I’m always looking for ways to generate income for my retirement days, but searching for those solid long-term dividend plays can be time-consuming. That’s especially true these days, as years of low yields — thanks to Ben Bernanke and the Fed — have forced income investors into buying the well-known dividend stalwarts — driving up their prices.
Founded in Chicago in 1928, Grainger is a distributor of facilities maintenance and other industrial and commercial supplies, including pumps, tools, motors and electrical and safety products, to over 2 million customers. It distributes products from abrasives to welding, and everything in between. Grainger works with 3,500 suppliers to offer over 1 million products.
The facilities maintenance market is estimated at around $140 billion, and GWW claims a 4% share through its 724 branches, 18 regional warehouses and 30 distribution centers. Grainger’s 369 U.S. branch stores represent 80% of its $8.1 billion in revenues. The company also offers its product lines through the Grainger Catalog — which has now outlasted the famous catalog from Chicago icon Sears (NASDAQ:SHLD) — and on its e-commerce site.
Now, let’s get to the meat of the matter: Building retirement income takes (among other things) steady to growing revenues and earnings- and dividend-producing power. Grainger is among the very best at both.
Consider the following about GWW:
- Earnings growth of nearly 15% over the past 10 years
- Increased dividends for 40 consecutive years
- 15.2% annual compound rate for dividends over the last 10 years
- 300% shareholder return over the past 10 years
Impressive. Look at Grainger’s 10-year chart for revenue, gross profit and net income growth:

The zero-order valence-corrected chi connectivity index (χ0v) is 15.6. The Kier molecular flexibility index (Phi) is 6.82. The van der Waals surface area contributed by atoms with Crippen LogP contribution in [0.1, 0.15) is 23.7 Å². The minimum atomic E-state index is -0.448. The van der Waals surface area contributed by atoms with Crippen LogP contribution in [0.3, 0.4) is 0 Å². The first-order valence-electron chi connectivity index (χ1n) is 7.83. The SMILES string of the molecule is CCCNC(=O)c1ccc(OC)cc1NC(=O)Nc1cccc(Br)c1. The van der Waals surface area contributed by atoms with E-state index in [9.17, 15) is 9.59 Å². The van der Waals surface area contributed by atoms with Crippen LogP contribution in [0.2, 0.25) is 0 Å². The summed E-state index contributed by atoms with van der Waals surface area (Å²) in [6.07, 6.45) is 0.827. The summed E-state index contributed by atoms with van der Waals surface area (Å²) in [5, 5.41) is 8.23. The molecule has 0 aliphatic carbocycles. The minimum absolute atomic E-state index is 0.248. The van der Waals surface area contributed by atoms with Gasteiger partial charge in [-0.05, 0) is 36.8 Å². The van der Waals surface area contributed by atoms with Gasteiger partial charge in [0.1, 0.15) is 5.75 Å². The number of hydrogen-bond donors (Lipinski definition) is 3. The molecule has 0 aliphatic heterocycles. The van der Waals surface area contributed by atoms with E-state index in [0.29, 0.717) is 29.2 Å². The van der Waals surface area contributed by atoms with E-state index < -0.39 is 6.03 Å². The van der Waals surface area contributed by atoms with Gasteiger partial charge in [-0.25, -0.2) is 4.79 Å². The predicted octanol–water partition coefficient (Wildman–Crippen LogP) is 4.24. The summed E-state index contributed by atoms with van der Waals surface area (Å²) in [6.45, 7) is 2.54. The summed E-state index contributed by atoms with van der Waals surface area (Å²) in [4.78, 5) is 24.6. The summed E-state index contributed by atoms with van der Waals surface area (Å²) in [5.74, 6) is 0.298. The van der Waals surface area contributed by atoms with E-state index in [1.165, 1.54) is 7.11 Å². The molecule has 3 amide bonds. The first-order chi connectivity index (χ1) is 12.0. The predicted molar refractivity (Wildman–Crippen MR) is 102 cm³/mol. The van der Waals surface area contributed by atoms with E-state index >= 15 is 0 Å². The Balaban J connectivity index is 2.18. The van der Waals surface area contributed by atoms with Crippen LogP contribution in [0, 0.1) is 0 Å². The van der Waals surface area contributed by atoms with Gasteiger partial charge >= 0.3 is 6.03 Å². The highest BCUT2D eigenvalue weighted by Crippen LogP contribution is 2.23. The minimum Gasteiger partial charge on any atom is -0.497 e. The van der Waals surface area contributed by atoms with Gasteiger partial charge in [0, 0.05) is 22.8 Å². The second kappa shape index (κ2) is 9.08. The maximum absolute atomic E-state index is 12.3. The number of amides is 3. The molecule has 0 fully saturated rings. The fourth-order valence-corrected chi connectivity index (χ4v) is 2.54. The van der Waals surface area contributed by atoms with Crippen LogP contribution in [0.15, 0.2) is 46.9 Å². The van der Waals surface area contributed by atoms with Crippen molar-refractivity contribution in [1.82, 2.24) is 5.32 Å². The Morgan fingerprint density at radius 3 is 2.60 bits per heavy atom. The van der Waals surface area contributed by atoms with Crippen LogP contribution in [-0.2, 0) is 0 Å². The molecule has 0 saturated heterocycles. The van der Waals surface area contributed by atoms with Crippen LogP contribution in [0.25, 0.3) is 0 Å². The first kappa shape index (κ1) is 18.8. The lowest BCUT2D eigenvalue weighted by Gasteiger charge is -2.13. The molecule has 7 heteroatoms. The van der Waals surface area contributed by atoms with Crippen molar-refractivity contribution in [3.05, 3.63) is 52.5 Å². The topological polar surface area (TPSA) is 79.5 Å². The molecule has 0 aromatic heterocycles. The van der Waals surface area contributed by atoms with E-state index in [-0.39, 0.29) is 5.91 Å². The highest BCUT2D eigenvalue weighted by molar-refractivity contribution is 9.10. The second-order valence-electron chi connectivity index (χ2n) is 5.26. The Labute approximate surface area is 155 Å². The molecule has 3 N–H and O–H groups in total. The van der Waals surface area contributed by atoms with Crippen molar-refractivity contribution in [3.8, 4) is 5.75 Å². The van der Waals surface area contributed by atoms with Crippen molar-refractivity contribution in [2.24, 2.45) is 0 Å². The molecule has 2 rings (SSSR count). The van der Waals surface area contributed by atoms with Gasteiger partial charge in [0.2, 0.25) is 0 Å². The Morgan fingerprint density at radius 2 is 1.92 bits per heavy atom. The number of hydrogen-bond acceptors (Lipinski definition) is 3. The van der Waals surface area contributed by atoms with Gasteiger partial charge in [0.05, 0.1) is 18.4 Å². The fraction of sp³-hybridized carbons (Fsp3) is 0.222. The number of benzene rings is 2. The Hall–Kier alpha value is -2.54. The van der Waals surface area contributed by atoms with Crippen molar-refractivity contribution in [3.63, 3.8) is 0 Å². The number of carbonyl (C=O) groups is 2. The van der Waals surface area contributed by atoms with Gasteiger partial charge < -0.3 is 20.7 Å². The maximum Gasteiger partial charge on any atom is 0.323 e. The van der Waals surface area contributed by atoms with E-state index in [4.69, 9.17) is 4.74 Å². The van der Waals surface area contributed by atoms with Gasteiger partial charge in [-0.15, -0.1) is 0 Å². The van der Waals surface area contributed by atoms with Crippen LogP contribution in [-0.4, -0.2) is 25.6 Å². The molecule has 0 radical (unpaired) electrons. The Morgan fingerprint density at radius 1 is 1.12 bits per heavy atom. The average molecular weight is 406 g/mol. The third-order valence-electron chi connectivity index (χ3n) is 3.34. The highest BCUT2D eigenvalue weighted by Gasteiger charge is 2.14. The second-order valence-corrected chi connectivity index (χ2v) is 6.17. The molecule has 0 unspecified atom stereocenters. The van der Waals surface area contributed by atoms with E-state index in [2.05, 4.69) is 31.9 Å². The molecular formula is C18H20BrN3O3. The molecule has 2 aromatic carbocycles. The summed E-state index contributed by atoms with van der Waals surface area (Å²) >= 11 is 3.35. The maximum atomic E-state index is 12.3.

Net income levels have run fairly flat over the last 10 years primarily due to expenses incurred in expanding overseas and broadening product lines. The good news is the line doesn’t turn south at any point, and both revenues and gross margins continue to trend up.
Grainger’s press release for the third quarter provides positive guidance for fiscal 2012, with sales anticipated to rise 11% to 12% and earnings per share also up around 12%. Bottom line: These graph lines should continue their trends.
On the dividend side, since initiating its payout in 1965, Grainger has never missed a quarterly dividend, and it has grown from 18 cents per share in 2002 to 80 cents per share for the dividend paid in November 2012. That’s solid, consistent growth.
Of course, long-term dividend stability is critical to retirement portfolios, and for that cash and cash flow are King and Queen. Grainger provides both, with its most recent quarter-end (9/30/12) showing free cash flow of $280 million compared to $206 million in 2011, and cash and equivalents at $420 million compared to $360 million over those periods.
Put all that together, and you have one solid-performing, dividend-paying stalwart. Now, I get that a 1.55% dividend yield doesn’t move the needle much, but that’s a function of a strong share price for GWW, which trades at just over 22x trailing 12-month earnings, and at around 17x estimated 2013 earnings.
Still, it’s also nice to have some sanity-check company when picking stocks for retirement, and I’ve got one from Parsimony Investment Research, which provides the following info on Grainger in picking it for a top-5 spot on its All-Aristocrat Team (based on Standard & Poor’s Dividend Aristocrats):
Notice one of the keys to dividend health for long-term investors: The dividend payout ratio stands at a nice 30.5% for 2012 and clearly has room to grow.
Of course, Grainger could hit any number of ruts in the road: The auto supply stores such as AutoZone (NYSE:AZO) and Advance Auto (NYSE:AAP), and industrial and construction parts supply competition from Fastenal (NASDAQ:FAST) and MSC Industrial Direct (NYSE:MSM) can eat into sales and profits. Plus, expansion takes money, and when it’s borrowed, that means interest expense.
But Grainger has so far handled those challenges well, and I think it’s a solid buy for your retirement portfolio money.
Marc Bastow is an Assistant Editor at InvestorPlace.com. As of this writing he did not hold a position in any of the aforementioned securities.